Conchita, A Song!

“I love you, Bobby.”

That’s what my friend John always said to me at the end of a phone call, or with a hug when we met in person. He lived in New York, me in Washington, so those visits got rarer and rarer over the past 10 years. But there were still a lot of them.

My dear friend died on Monday at 72-years old — an age when people shrug to hear it. Not old, old exactly, not one foot in the grave, but not defying probability, either. Just the shrug. “Oh, that’s a shame.”  As if there were no heartbreak in the equation. Me, I’m heartbroken.

At 72, he still looked like an altar boy — the world’s tallest altar boy — with short, straight blond hair and a mischievous grin. John was more Irish than a pint of stout, and a proud native Chicagoan. The Cubs. The Cubbies. Wrigley Field. Jesus, he was insufferable. Also reliable.

In 1990, five years into our friendship, I returned from a Mexican vacation with a hat, a buff-colored straw hat with a plain black band. The thing is, it was not soft or pliable. On the contrary, it was lacquered to inflexibility. It would have done the trick on a construction site, and when I made the tragic error of wearing it in his presence, he was off and running. “You bumptious oaf,” he said. “What is that you have on your head?”



No worries about the ridicule. That only continued for the next 34 years. Out of nowhere he would say simply “the hat,” and collapse into hysterics like the devil himself. I will so miss that dude. If something funny happened — ever — he would remember it and cherish it for life. In the early 80s, when he worked as a reporter in Chicago, he was with his pals at a bar (probably the Billy Goat) when another friend walked in. The guy stopped just past the threshold, saw his friends and shouted, “Water for my horses! Food for my men! Conchita, a song!” The outburst just captured John’s imagination and it stayed with him always. He so delighted in playing it back. I loved how much he loved it.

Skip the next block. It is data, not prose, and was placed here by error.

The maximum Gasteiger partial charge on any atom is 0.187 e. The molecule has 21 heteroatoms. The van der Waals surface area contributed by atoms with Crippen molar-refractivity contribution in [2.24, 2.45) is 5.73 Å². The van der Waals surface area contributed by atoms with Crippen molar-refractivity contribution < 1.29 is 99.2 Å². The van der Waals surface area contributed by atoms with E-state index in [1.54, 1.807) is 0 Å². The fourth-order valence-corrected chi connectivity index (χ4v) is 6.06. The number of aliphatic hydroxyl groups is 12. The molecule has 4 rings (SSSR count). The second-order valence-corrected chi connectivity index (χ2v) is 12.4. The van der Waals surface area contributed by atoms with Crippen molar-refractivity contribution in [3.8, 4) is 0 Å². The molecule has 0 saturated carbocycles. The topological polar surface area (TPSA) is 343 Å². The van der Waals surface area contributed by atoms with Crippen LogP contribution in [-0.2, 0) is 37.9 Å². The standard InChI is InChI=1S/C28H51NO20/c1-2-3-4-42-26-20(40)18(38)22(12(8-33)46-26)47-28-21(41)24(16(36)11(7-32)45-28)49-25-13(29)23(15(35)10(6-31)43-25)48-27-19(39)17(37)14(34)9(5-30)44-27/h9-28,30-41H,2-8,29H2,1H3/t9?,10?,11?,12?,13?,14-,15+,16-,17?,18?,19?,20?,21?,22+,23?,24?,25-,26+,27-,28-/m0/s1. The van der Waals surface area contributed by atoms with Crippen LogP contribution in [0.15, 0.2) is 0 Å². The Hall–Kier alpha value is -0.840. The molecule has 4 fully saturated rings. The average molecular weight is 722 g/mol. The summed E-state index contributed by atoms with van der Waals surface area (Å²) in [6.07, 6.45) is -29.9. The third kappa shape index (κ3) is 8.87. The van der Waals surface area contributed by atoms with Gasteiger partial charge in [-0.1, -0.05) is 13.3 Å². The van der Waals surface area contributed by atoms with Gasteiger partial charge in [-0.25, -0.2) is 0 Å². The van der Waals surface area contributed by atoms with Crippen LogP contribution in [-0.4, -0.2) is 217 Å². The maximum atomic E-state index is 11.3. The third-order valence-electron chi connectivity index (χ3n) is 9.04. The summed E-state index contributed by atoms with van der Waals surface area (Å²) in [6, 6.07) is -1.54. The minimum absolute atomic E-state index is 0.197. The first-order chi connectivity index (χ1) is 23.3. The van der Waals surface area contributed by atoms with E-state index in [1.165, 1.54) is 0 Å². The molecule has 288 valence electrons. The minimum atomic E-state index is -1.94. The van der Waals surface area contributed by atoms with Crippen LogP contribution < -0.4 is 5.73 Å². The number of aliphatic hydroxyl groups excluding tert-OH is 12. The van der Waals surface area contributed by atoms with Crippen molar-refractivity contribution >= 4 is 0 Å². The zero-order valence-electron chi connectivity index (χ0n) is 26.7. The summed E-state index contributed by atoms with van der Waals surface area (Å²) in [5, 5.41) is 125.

We had a mutual friend, Dennis, who was really smart and charming but in many respects an absolute rube. He once showed up at a formal event wearing a blue jacket with velvet lapels, a pair of dark blue pants in a different shade, brown platform shoes and a bow tie the size of Belize. John took one look at him and what ensued was laughter orgasm. For him, it was like a sunset or a field of daffodils, one of those simple images that remind you how good it is to be alive. Another time the three of us were dining at an East Side sushi restaurant and Dennis wanted sake. But he didn’t order sake. He ordered sangria. I can’t say for certain, but I think it was the greatest moment of John’s life. I am speaking of true joy.

Our friendship wasn’t always so superficial. We shared more heart-to-hearts than hijinks, and bared our souls. And when we parted, “I love you, Bobby.” Men don’t tend to exchange that endearment too often. It is not the default goodbye. Too tender and intimate, “See you later” suffices. Or, “Take it easy, asswipe.” John — as I said, Irish — wore his emotions on his blue-blazer sleeve. He was a 6’ 2” vessel of 120-proof sentiment. A hard-bitten newshound with innards of marshmallow.

And now, altogether before his time, cursed with a terrible disease and terrible treatments, he is gone. The laughter and the insults, thank God, survive him. They were my field of daffodils. I love you, John.

Reprinted with permission from Bob Garfield's Bully Pulpit.

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